The Stories of a Generation
By Patti Hermes
September 9th is Grandparents Day. I was lucky enough to have four grandparents living close by when I was growing up. My own kids started out with five (a bonus grandmother!) but our family is now spread out.
While my own grandparents were within a decent bike ride to fresh baked cookies, my boys only get to spend time with their grandparents when we make the time for a long trip, usually only once or twice a year.
Thank goodness for the internet. Between Skype and email, they can keep in touch with their grandparents regularly throughout the year. They just have to remember to check their email.
I remember my grandparents were great storytellers. Simply by virtue of growing up in a different time, a different place, their stories were always interesting. Grandparents hold our history in their memories. I grew up hearing stories about spilled milk intertwined with the Great Depression, or baking with rations during World War II. I always enjoyed hearing about my parents' exploits as children, and my children are no different.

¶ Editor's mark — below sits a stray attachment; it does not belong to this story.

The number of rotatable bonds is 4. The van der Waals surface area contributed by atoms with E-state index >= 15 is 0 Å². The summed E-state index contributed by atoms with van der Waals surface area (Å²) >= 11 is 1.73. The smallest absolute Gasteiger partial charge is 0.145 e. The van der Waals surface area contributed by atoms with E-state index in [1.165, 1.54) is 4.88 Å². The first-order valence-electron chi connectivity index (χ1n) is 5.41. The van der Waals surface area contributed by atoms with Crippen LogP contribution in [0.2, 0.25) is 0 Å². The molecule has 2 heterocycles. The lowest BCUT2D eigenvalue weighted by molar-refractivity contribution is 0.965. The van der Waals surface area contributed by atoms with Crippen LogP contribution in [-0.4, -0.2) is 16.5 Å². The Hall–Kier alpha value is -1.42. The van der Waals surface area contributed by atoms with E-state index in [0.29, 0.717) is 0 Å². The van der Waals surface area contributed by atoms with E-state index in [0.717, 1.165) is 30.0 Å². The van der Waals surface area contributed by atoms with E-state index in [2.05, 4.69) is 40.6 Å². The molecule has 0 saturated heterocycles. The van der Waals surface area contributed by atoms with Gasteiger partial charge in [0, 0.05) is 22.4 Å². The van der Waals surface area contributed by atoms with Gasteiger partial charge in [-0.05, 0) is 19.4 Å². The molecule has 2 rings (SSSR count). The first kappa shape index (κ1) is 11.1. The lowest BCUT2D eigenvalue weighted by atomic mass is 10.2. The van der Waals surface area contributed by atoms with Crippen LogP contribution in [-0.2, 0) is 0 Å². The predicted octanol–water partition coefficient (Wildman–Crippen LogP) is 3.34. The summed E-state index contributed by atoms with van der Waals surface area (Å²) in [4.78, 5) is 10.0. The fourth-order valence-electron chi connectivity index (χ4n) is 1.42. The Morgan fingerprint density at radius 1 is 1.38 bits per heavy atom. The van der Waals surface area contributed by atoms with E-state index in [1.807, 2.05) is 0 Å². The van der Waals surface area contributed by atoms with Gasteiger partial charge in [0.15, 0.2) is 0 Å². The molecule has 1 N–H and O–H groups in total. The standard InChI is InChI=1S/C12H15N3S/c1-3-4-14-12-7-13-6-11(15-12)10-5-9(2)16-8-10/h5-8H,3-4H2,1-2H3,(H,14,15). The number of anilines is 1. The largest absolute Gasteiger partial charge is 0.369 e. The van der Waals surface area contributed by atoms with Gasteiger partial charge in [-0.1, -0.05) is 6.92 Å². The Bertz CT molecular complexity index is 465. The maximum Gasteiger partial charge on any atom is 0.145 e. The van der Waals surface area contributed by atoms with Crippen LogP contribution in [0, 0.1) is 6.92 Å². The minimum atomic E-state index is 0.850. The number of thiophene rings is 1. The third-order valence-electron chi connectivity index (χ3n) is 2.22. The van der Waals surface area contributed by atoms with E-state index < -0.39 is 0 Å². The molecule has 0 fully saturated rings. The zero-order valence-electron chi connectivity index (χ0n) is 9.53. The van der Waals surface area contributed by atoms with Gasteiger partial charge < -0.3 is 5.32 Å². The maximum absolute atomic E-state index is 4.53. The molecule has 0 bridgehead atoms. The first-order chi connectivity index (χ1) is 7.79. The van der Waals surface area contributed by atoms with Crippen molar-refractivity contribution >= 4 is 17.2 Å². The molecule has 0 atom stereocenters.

Once, for a school project, I recorded an interview with one of my grandfathers. My grandfather has been gone for a long time now, but I still have that recording. I can play for my own children one of his favorite stories, how as a young boy on his journey to America, he missed the boat and had to wait several days for the next ship. And while I don't have it on video, I can still remember the sparkle in his eyes as he told us he missed the Titanic.
It's very likely that today's kids have easy access to video cameras, if only a cell phone that takes video. While looking for interesting subjects to record, a family storytelling session may be just the thing. Whether their grandparents have had brushes with any famous people, or places, or just their own everyday experiences, the stories from our elders are memories to treasure for generations.
If you're wondering how to get started, the National Grandparents Day web site has a list of sample interview questions . And if there are any great-grandparents available, then certainly include them. There's no reason not to make it an annual family holiday, complete with a feast. Gathering the family together to share stories, and recording those stories for future generations can be a fun tradition to share as our children grow up and eventually have families of their own.
And that's what family is all about, sharing our stories and treasuring our memories from one generation to the next, always looking to the future.